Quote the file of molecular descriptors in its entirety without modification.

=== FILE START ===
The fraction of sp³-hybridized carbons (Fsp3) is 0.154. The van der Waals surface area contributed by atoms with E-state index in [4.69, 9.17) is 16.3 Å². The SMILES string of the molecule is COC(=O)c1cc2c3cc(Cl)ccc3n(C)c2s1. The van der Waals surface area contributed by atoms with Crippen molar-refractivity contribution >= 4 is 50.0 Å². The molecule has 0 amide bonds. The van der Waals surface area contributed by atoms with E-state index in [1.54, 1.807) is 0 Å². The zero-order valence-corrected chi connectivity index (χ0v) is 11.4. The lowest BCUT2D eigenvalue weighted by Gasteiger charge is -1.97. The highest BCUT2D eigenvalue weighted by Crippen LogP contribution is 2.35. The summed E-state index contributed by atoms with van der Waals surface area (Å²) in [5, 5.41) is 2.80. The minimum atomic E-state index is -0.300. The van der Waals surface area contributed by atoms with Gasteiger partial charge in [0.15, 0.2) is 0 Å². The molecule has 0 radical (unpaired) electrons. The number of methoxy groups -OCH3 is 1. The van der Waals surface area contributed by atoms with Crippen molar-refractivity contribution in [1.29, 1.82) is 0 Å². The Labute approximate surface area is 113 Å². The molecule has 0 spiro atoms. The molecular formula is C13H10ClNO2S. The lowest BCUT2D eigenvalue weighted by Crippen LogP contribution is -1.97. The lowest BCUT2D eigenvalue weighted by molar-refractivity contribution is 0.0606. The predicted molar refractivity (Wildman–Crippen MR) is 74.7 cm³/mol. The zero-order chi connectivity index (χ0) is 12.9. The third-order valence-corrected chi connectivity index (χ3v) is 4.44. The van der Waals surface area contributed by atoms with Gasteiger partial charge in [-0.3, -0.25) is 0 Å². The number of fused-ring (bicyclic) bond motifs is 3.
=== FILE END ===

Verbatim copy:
The fraction of sp³-hybridized carbons (Fsp3) is 0.154. The van der Waals surface area contributed by atoms with E-state index in [4.69, 9.17) is 16.3 Å². The SMILES string of the molecule is COC(=O)c1cc2c3cc(Cl)ccc3n(C)c2s1. The van der Waals surface area contributed by atoms with Crippen molar-refractivity contribution >= 4 is 50.0 Å². The molecule has 0 amide bonds. The van der Waals surface area contributed by atoms with E-state index in [1.54, 1.807) is 0 Å². The zero-order valence-corrected chi connectivity index (χ0v) is 11.4. The lowest BCUT2D eigenvalue weighted by Gasteiger charge is -1.97. The highest BCUT2D eigenvalue weighted by Crippen LogP contribution is 2.35. The summed E-state index contributed by atoms with van der Waals surface area (Å²) in [5, 5.41) is 2.80. The minimum atomic E-state index is -0.300. The van der Waals surface area contributed by atoms with Gasteiger partial charge in [0.15, 0.2) is 0 Å². The molecule has 0 radical (unpaired) electrons. The number of methoxy groups -OCH3 is 1. The van der Waals surface area contributed by atoms with Crippen molar-refractivity contribution in [1.29, 1.82) is 0 Å². The Labute approximate surface area is 113 Å². The molecule has 0 spiro atoms. The molecular formula is C13H10ClNO2S. The lowest BCUT2D eigenvalue weighted by Crippen LogP contribution is -1.97. The lowest BCUT2D eigenvalue weighted by molar-refractivity contribution is 0.0606. The predicted molar refractivity (Wildman–Crippen MR) is 74.7 cm³/mol. The zero-order chi connectivity index (χ0) is 12.9. The third-order valence-corrected chi connectivity index (χ3v) is 4.44. The van der Waals surface area contributed by atoms with Gasteiger partial charge in [-0.3, -0.25) is 0 Å². The number of fused-ring (bicyclic) bond motifs is 3.